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example_data
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map_matching
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README.md Update README.md Apr 25, 2017
example.py
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README.md

Map Matching

Map matching / route reconstruction algorithm

If you use this code, please reference it in the following way: Camargo, P., Hong, S., Livshits., 'Expanding the Uses of Truck GPS Data in Freight Modeling and Planning Activities', Transportation Research Record, In Press

Dependencies

The code depends on a number of specialized libraries

  • PyYaml
Data frames and array computation
  • Pandas
  • NumPY
Geographic operations
  • geopy
  • rtree
  • shapefile
  • fiona
  • shapely
Path Computation
  • AequilibraE

Since AequilibraE is not yet an established library, binaries for Windows 32 and 64 bits, MAC and Linux are provided. The source code for the relevant portions of AequilibraE at the time of compilation is also included in this project For further references, https://github.com/AequilibraE/AequilibraE

Overview

The Code is composed by a series of 5 steps:

  1. Importing the data from CSV
  2. Finding stops for each sequence
  3. Finding the links likely used by the vehicles
  4. re-constructing the routes
  5. Exporting routes and sequence of nodes along routes to spatialite

The code is based on having two objects: A trip and a network. Both classes are implemented and are the basis for the code I only implemented a method to import data from CSV. However, it is easy to add a method to import data from other data sources. A method to import data for sqlite will be developed in the future. Please fill in an issue to request its development if needed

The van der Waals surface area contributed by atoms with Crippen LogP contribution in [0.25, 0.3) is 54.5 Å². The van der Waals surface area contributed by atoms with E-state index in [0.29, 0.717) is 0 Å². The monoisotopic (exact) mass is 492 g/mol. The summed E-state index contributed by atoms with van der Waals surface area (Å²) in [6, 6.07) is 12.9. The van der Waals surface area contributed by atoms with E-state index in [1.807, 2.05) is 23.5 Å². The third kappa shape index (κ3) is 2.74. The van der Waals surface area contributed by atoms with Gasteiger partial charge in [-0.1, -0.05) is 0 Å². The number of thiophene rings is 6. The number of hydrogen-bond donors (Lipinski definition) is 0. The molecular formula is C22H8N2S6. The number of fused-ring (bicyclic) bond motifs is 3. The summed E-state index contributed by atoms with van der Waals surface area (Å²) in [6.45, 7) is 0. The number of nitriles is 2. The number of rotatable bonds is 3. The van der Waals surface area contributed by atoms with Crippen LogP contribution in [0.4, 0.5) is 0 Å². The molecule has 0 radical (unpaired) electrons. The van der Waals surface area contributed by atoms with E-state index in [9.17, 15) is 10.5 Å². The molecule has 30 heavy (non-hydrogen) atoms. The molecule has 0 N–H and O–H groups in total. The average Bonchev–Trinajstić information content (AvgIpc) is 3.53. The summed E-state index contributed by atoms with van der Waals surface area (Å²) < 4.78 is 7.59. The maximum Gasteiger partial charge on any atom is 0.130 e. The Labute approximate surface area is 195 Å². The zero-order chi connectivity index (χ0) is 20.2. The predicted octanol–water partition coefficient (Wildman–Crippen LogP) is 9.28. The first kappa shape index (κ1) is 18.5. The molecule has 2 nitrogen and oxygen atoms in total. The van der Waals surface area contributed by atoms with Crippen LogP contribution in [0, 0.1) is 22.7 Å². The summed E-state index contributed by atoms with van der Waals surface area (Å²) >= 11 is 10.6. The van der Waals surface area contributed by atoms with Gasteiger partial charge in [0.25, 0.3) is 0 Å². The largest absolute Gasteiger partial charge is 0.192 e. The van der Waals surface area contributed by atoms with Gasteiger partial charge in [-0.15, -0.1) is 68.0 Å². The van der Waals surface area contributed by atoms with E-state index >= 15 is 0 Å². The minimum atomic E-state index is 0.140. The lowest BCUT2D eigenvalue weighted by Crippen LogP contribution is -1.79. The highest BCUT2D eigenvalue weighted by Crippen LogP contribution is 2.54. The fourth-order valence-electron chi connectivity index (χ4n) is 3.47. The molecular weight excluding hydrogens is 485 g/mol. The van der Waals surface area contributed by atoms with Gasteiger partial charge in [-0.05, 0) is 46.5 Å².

The data is expected to have the following fields:
  • ping_id (integer or long): Identifier for the ping ID (needs to be unique within a same vehicle)
  • latitude (float): latitude
  • longitude (float): longitude
  • timestamp (data-time format): timestamp for the data file
The optional fields that can be also used in the algorithm are:
  • azimuth (float): Direction (degrees [0,359]) the vehicle was heading when ping was registered
  • speed (float): Speed the vehicle was travelling at when ping happened
Parallelization

Map-matching (for cold data) is an embarassingly parallel problem. However, no advanced parallelization was implemented so far. Contributions on this issue are welcome

Using the code

1. The Trip class

A trip is the path a vehicle did that needs to be map-matched. It has the following properties:

  1. GPS trace: The input data (Mandatory fields: trip_id, ping_id, latitude, longitude, timestamp Optional fields: azimuth, speed)
  2. data_quality_parameters: Dictionary with the following fields["max speed", "max speed time", "minimum_pings", "minimum_coverage"]. Maximum speed allowed for vehicle (km/h), time permited above the allowed time (seconds), minimum number of pings, and minimum coverage of the pings in km (diagonal of the bounding box)

It has the following methods:

  1. populate_from_csv: Reads the data from CSV. Arguments are the path to the csv file. It takes an optional argument for the dictionary of fields (e.g. {'trip_id': 'my_arbitrary_name_for_trip_id')
  2. set_stops_algorithm: Set the algorithm for finding stops. Takes a string ("Maximum space" or "Delivery stop")
  3. set_stops_parameters: Set the criteria for the stop algorithm. Takes a dictionary. For "Maximum space", it needs ["time", "min distance", "max distance"]. For "Delivery stop" it needs ["stopped speed", "min time stopped", "max time stopped", "max stop coverage"]

The network class

Units

All units in the code are:

  • Distance: km
  • Time: h
  • Coordinates: Degrees (and its decimal parts)t
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